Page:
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News tagged as "over-indebtedness"
October 17, 2013

What microfinance? Or how to make microfinance work for the poor

Tags: microfinance, over-indebtedness, self-financed communities | by Laia Oto Llorens & Miquel de Paladella, founders of 1x1Microcredit
Microcredit and microfinance progressed unchallenged until 2010, with virtually no criticism or questioning. It looked like the new panacea for development: access to credit would permanently generate opportunities for the poor to escape poverty. The crisis in India that led millions of poor families to dramatic levels of over-indebtedness generated a credibility gap that helped us understand which practices and services are really helpful for poor communities, and which ones have negative impacts. We have finally learnt that microfinance can be counterproductive, irrespective of our good intentions; and we have also learnt that microfinance can be a powerful tool to increase the resilience of vulnerable communities.

Some microfinance institutions have caused high levels of indebtedness among poor communities due to their aggressive attitude to place capital. In Europe, where financial education is somehow higher than in many other countries, many people have fallen into the trap of over-indebtedness. It is then easy to imagine what has happened in countries with a lower educational level. The lesson learnt is that microfinance cannot be directed by the supply, it should not be driven by the interests of investors to place capital and generate financial return, but it should respond to the demand from the clients. The benefits of microfinance may get diluted by the negative effects of over-indebtedness when microfinance is driven by the offer.

The other major criticism to microfinance focuses on interest rates. This is a complex problem. In populated countries, the costs of microfinance services and therefore the interest rates tend to be lower than in countries where the population is scattered. Domestic inflation also complicates the equation. The major challenge of microfinance is in fact the transaction costs. The costs of managing thousands of small loans to people who are in rural areas, geographically disperse, is much larger than when managing a few large credits to a few clients or companies in the same location. Making microfinance services sustainable and scalable requires a full coverage of all its costs.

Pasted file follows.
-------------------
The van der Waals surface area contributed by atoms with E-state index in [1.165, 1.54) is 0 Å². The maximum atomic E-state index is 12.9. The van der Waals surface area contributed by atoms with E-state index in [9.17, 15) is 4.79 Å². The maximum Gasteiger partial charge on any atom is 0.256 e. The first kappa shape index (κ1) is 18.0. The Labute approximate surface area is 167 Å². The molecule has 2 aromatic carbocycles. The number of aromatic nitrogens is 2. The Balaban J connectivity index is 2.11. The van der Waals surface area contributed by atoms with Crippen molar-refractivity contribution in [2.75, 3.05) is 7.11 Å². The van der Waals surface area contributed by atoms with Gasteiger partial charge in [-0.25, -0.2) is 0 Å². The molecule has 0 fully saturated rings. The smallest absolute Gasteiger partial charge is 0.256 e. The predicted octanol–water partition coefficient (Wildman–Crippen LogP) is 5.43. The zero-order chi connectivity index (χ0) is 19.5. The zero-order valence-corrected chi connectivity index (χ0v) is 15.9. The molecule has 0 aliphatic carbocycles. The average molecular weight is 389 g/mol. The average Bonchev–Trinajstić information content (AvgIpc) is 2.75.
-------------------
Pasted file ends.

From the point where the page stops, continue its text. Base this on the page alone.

One of the most powerful and proven solutions that minimize the adverse effects of credit (they never go away) are self-financed communities, the Bankomunales, or similar systems. The idea is simple: credit is important, but savings are even more critical. Indeed, the poor are able to save money. The proof is that there are more than 250,000 savings groups worldwide. These are groups of 20-30 people who manage their money independently: they put their savings together, and respond to the demands of small loans of its members, and they charge a small interest rate. It is an effective, efficient and affordable way of promoting savings, and providing access to credit for small cash flow problems. In these self-funded communities there is often excessive supply of credit, management costs are very low, and interest rates are set at the discretion of its members. Finally, the profits generated by loans and their interests are shared among all members, which makes the interest rates relatively unimportant.

1x1Microcredit ´s obsession since its foundation has been to increase the resilience of the most vulnerable populations, and helping them escape poverty through useful proven microfinance mechanisms. We saw that the benefits of accessing credit depended on the poor communities’ ability to generate savings and investment schemes that would eliminate the negative effects, reduce transaction costs and increase opportunities. Therefore, we have focused on promoting self-funded communities and offer credit only to those engaged in this type of savings groups.

Self-funded communities however fail to finance investment projects of over 1,000€ or 2,000€. This is where 1x1microcredit gets activated. When members of self-funded communities require larger credits for their projects, 1x1Microcredit provides them access to credit through our partner organizations. They also offer microcredit together with financial education and training, as in the case of Fundación Paraguaya -offering quality training, accompanied by a microcredit- or Diyite, advising women entrepreneurs in their income-generating initiatives.

This is how we expect to make microfinance a powerful tool to support the development of many poor families.


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Initiative financed by: Initiative financed by AECID
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